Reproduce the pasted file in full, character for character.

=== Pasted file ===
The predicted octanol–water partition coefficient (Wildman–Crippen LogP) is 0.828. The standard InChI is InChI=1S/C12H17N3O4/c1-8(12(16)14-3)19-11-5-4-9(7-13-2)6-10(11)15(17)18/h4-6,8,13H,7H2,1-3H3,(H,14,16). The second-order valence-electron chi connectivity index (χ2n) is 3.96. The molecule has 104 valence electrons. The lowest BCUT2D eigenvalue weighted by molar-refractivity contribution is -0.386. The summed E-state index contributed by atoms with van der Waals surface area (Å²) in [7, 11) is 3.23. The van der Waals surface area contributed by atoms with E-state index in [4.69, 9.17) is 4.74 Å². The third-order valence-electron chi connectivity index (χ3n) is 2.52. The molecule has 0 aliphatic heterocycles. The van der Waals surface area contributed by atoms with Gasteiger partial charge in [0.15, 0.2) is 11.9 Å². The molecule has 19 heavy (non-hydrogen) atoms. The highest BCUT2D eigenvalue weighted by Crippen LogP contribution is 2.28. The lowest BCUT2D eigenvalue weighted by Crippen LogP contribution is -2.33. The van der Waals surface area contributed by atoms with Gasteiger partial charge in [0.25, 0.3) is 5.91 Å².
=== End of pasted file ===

The predicted octanol–water partition coefficient (Wildman–Crippen LogP) is 0.828. The standard InChI is InChI=1S/C12H17N3O4/c1-8(12(16)14-3)19-11-5-4-9(7-13-2)6-10(11)15(17)18/h4-6,8,13H,7H2,1-3H3,(H,14,16). The second-order valence-electron chi connectivity index (χ2n) is 3.96. The molecule has 104 valence electrons. The lowest BCUT2D eigenvalue weighted by molar-refractivity contribution is -0.386. The summed E-state index contributed by atoms with van der Waals surface area (Å²) in [7, 11) is 3.23. The van der Waals surface area contributed by atoms with E-state index in [4.69, 9.17) is 4.74 Å². The third-order valence-electron chi connectivity index (χ3n) is 2.52. The molecule has 0 aliphatic heterocycles. The van der Waals surface area contributed by atoms with Gasteiger partial charge in [0.15, 0.2) is 11.9 Å². The molecule has 19 heavy (non-hydrogen) atoms. The highest BCUT2D eigenvalue weighted by Crippen LogP contribution is 2.28. The lowest BCUT2D eigenvalue weighted by Crippen LogP contribution is -2.33. The van der Waals surface area contributed by atoms with Gasteiger partial charge in [0.25, 0.3) is 5.91 Å².